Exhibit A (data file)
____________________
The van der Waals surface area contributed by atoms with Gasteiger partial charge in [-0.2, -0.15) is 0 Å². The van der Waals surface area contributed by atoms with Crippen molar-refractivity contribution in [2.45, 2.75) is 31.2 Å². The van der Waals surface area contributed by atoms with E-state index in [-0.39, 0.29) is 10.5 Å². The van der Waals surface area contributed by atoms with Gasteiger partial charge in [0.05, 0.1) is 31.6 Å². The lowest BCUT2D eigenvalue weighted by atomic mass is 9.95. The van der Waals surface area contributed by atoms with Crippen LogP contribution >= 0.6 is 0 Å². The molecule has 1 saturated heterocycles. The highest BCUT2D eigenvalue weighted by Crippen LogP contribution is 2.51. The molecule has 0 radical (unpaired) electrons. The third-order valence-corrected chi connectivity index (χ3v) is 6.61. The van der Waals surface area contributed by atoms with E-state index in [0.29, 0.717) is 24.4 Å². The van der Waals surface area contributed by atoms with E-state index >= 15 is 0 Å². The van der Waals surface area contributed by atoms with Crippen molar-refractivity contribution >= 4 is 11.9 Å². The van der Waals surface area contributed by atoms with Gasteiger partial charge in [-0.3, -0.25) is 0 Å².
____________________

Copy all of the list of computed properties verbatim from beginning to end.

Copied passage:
The van der Waals surface area contributed by atoms with Gasteiger partial charge in [-0.2, -0.15) is 0 Å². The van der Waals surface area contributed by atoms with Crippen molar-refractivity contribution in [2.45, 2.75) is 31.2 Å². The van der Waals surface area contributed by atoms with E-state index in [-0.39, 0.29) is 10.5 Å². The van der Waals surface area contributed by atoms with Gasteiger partial charge in [0.05, 0.1) is 31.6 Å². The lowest BCUT2D eigenvalue weighted by atomic mass is 9.95. The van der Waals surface area contributed by atoms with Crippen LogP contribution >= 0.6 is 0 Å². The molecule has 1 saturated heterocycles. The highest BCUT2D eigenvalue weighted by Crippen LogP contribution is 2.51. The molecule has 0 radical (unpaired) electrons. The third-order valence-corrected chi connectivity index (χ3v) is 6.61. The van der Waals surface area contributed by atoms with E-state index in [0.29, 0.717) is 24.4 Å². The van der Waals surface area contributed by atoms with E-state index >= 15 is 0 Å². The van der Waals surface area contributed by atoms with Crippen molar-refractivity contribution >= 4 is 11.9 Å². The van der Waals surface area contributed by atoms with Gasteiger partial charge in [-0.3, -0.25) is 0 Å².